A Solid Footing for a Quantum Repeater
Quantum secure communication relies on sharing of entangled states between parties. Over short distances (less than 100 km), these states can be distributed by sending photons over optical fibers, but losses in those fibers limit long-distance sharing. One solution is to use a sequence of “quantum repeaters” along the optical fiber connection . These devices can store the quantum information in an excited state of matter. The states of two relatively close repeaters can be entangled through photon emission. This process can conceivably be repeated over and over to entangle more distant repeaters together, until the entanglement extends from one continent to another. Previous work on repeaters has focused on trapped gases [2, 3], but solid-state solutions would be easier to incorporate into existing optical networks. Three new experiments demonstrate the feasibility of using crystals doped with rare-earth ions [4–6]. They each show quantum correlations between photons and collective excitations of ionic dopants inside a crystal. This is an important step in developing solid-state quantum repeaters for a global network of quantum communication.
Entanglement is the key element that allows quantum cryptography to foil hacking attempts by eavesdroppers. That’s because any measurement of a quantum signal will degrade the quantum correlations between entangled states, setting off alarms of a security breach. However, the fragility of entangled states makes it impossible to distribute entanglement over distances of thousands of kilometers using current fiber networks. In 2001, researchers first proposed breaking the problem up into shorter segments . The so-called DLCZ protocol (named after the authors Lu-Ming Duan, Mikhail Lukin, Ignacio Cirac and Peter Zoller) involves the creation of entanglement between quantum repeaters situated every hundred kilometers or so along an optical fiber link. These repeaters are first excited by a strong laser pulse. By interfering single photons emitted by two nearby repeaters, it’s possible to entangle their excited states. However, this interference is not always successful and can require several tries. For this reason, repeaters must be able to store the quantum information from the initial pulse for an extended period of time.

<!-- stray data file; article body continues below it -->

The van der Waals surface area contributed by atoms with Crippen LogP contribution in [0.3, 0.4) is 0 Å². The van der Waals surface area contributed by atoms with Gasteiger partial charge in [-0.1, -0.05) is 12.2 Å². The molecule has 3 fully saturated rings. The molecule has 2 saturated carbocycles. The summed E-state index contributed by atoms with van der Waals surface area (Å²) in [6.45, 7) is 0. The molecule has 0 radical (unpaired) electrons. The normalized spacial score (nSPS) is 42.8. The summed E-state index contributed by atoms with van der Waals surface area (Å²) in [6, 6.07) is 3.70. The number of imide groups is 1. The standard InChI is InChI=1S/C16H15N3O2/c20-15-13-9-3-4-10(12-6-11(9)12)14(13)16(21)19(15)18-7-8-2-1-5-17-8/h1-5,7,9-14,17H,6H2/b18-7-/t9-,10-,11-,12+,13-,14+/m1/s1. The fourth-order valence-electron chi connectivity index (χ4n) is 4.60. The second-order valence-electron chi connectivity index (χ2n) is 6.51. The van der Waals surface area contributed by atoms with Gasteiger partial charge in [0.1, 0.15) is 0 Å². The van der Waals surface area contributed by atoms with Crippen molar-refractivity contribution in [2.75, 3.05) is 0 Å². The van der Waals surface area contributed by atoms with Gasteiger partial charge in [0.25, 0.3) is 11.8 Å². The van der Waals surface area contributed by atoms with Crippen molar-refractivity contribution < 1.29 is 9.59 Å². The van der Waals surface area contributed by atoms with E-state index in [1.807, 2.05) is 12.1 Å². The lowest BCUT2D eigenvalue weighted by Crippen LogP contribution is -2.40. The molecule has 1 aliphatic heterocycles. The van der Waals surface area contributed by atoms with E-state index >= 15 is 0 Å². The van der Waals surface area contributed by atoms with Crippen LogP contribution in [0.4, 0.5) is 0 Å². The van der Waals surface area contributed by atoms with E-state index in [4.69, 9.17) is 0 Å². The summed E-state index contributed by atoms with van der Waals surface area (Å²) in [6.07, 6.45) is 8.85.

The DLCZ protocol has mostly been demonstrated in laser-cooled clouds of trapped alkali atoms, such as sodium or rubidium [2, 3], which have very strong optical transitions (as is evident from the bright orange glow of sodium street lights). But back in 2009, Mikael Afzelius, working with Hugues de Riedmatten and Nicolas Gisin at the University of Geneva in Switzerland, proposed a way to store light using the weak but narrow optical transitions of rare-earth ions, such as erbium and praseodymium, doped into solids . In three new papers—one from the same Geneva group  and two from the Institute of Photonic Sciences (ICFO) in Barcelona, where de Riedmatten’s group is now based [5, 6]—the proposal has been put to the test.
Rare-earth ions have the unusual property of their unfilled electronic orbitals lying inside their filled shells, which provide shielding against the strong electric fields of the host atoms of the crystal where they are embedded. The ions’ optical transitions are thus narrow, like those of free atoms in a gas. However, the residual interaction with the solid host shifts the transition frequencies differently for each ion, so that the combined spectrum appears broadened. In addition, the optical transitions are normally forbidden, but they become allowed due to the host’s perturbation. This means the transitions will be weak, and as a consequence, the incoming light must be tuned close to the resonance frequency to increase the probability of absorption (and therefore storage). However, on-resonance excitation combined with the strong inhomogeneous broadening will cause the resulting atomic excitations to rapidly get out of sync. This dephasing would mean the stored information in the putative repeater would be lost.